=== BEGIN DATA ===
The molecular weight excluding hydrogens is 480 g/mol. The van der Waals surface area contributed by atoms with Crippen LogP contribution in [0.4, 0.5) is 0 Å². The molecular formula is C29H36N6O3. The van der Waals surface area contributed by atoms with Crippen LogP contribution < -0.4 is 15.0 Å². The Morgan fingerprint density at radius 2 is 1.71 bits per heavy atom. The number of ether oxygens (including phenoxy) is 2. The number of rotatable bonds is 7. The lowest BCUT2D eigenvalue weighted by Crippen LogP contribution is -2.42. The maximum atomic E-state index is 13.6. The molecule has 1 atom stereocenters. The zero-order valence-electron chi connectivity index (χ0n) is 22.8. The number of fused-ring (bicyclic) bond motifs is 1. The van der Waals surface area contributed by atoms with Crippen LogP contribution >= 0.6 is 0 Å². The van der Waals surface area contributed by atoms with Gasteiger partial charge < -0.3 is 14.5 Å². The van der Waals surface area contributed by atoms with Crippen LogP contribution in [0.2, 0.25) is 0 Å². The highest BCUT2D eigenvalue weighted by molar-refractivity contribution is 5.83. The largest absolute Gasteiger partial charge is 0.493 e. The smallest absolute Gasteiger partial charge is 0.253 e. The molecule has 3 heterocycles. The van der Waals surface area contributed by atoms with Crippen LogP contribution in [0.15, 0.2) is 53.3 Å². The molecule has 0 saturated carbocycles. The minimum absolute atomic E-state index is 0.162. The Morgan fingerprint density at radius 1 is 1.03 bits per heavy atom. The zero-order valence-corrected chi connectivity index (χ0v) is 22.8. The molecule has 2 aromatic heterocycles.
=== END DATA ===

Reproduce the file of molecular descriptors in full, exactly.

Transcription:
The molecular weight excluding hydrogens is 480 g/mol. The van der Waals surface area contributed by atoms with Crippen LogP contribution in [0.4, 0.5) is 0 Å². The molecular formula is C29H36N6O3. The van der Waals surface area contributed by atoms with Crippen LogP contribution < -0.4 is 15.0 Å². The Morgan fingerprint density at radius 2 is 1.71 bits per heavy atom. The number of ether oxygens (including phenoxy) is 2. The number of rotatable bonds is 7. The lowest BCUT2D eigenvalue weighted by Crippen LogP contribution is -2.42. The maximum atomic E-state index is 13.6. The molecule has 1 atom stereocenters. The zero-order valence-electron chi connectivity index (χ0n) is 22.8. The number of fused-ring (bicyclic) bond motifs is 1. The van der Waals surface area contributed by atoms with Crippen LogP contribution >= 0.6 is 0 Å². The van der Waals surface area contributed by atoms with Gasteiger partial charge < -0.3 is 14.5 Å². The van der Waals surface area contributed by atoms with Crippen LogP contribution in [0.2, 0.25) is 0 Å². The highest BCUT2D eigenvalue weighted by molar-refractivity contribution is 5.83. The largest absolute Gasteiger partial charge is 0.493 e. The smallest absolute Gasteiger partial charge is 0.253 e. The molecule has 3 heterocycles. The van der Waals surface area contributed by atoms with Crippen LogP contribution in [0.15, 0.2) is 53.3 Å². The molecule has 0 saturated carbocycles. The minimum absolute atomic E-state index is 0.162. The Morgan fingerprint density at radius 1 is 1.03 bits per heavy atom. The zero-order valence-corrected chi connectivity index (χ0v) is 22.8. The molecule has 2 aromatic heterocycles.